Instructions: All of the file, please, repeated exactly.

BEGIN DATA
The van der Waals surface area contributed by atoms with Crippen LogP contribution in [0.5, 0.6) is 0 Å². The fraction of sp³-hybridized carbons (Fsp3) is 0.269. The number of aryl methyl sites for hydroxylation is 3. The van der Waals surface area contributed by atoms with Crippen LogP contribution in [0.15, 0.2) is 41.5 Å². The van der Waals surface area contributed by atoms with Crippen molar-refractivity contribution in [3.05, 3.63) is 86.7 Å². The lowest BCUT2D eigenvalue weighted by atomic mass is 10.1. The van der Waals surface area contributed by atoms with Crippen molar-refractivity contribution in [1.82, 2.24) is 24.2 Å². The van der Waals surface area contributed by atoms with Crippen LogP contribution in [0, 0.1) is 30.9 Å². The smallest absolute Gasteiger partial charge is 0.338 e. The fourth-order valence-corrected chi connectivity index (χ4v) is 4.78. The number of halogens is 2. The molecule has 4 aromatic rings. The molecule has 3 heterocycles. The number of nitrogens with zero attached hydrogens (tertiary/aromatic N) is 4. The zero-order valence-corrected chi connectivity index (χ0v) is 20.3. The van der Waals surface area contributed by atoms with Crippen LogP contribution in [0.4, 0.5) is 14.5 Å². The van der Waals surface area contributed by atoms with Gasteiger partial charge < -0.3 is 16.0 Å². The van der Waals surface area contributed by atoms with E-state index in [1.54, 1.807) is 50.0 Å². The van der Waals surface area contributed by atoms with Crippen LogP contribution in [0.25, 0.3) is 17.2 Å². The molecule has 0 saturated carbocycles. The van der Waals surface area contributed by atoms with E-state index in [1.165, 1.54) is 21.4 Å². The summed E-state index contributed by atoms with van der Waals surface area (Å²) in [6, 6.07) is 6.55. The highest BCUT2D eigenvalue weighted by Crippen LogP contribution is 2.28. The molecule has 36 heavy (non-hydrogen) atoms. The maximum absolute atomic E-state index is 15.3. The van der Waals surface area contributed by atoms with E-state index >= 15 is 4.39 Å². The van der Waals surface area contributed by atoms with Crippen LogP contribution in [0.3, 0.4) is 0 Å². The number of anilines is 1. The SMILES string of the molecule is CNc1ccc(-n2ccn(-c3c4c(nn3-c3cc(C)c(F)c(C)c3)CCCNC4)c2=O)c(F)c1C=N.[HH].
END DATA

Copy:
The van der Waals surface area contributed by atoms with Crippen LogP contribution in [0.5, 0.6) is 0 Å². The fraction of sp³-hybridized carbons (Fsp3) is 0.269. The number of aryl methyl sites for hydroxylation is 3. The van der Waals surface area contributed by atoms with Crippen LogP contribution in [0.15, 0.2) is 41.5 Å². The van der Waals surface area contributed by atoms with Crippen molar-refractivity contribution in [3.05, 3.63) is 86.7 Å². The lowest BCUT2D eigenvalue weighted by atomic mass is 10.1. The van der Waals surface area contributed by atoms with Crippen molar-refractivity contribution in [1.82, 2.24) is 24.2 Å². The van der Waals surface area contributed by atoms with Crippen LogP contribution in [0, 0.1) is 30.9 Å². The smallest absolute Gasteiger partial charge is 0.338 e. The fourth-order valence-corrected chi connectivity index (χ4v) is 4.78. The number of halogens is 2. The molecule has 4 aromatic rings. The molecule has 3 heterocycles. The number of nitrogens with zero attached hydrogens (tertiary/aromatic N) is 4. The zero-order valence-corrected chi connectivity index (χ0v) is 20.3. The van der Waals surface area contributed by atoms with Crippen LogP contribution in [0.4, 0.5) is 14.5 Å². The van der Waals surface area contributed by atoms with Gasteiger partial charge < -0.3 is 16.0 Å². The van der Waals surface area contributed by atoms with E-state index in [1.54, 1.807) is 50.0 Å². The van der Waals surface area contributed by atoms with Crippen LogP contribution in [0.25, 0.3) is 17.2 Å². The molecule has 0 saturated carbocycles. The van der Waals surface area contributed by atoms with E-state index in [1.165, 1.54) is 21.4 Å². The summed E-state index contributed by atoms with van der Waals surface area (Å²) in [6, 6.07) is 6.55. The highest BCUT2D eigenvalue weighted by Crippen LogP contribution is 2.28. The molecule has 36 heavy (non-hydrogen) atoms. The maximum absolute atomic E-state index is 15.3. The van der Waals surface area contributed by atoms with E-state index >= 15 is 4.39 Å². The van der Waals surface area contributed by atoms with Crippen LogP contribution in [0.3, 0.4) is 0 Å². The number of anilines is 1. The SMILES string of the molecule is CNc1ccc(-n2ccn(-c3c4c(nn3-c3cc(C)c(F)c(C)c3)CCCNC4)c2=O)c(F)c1C=N.[HH].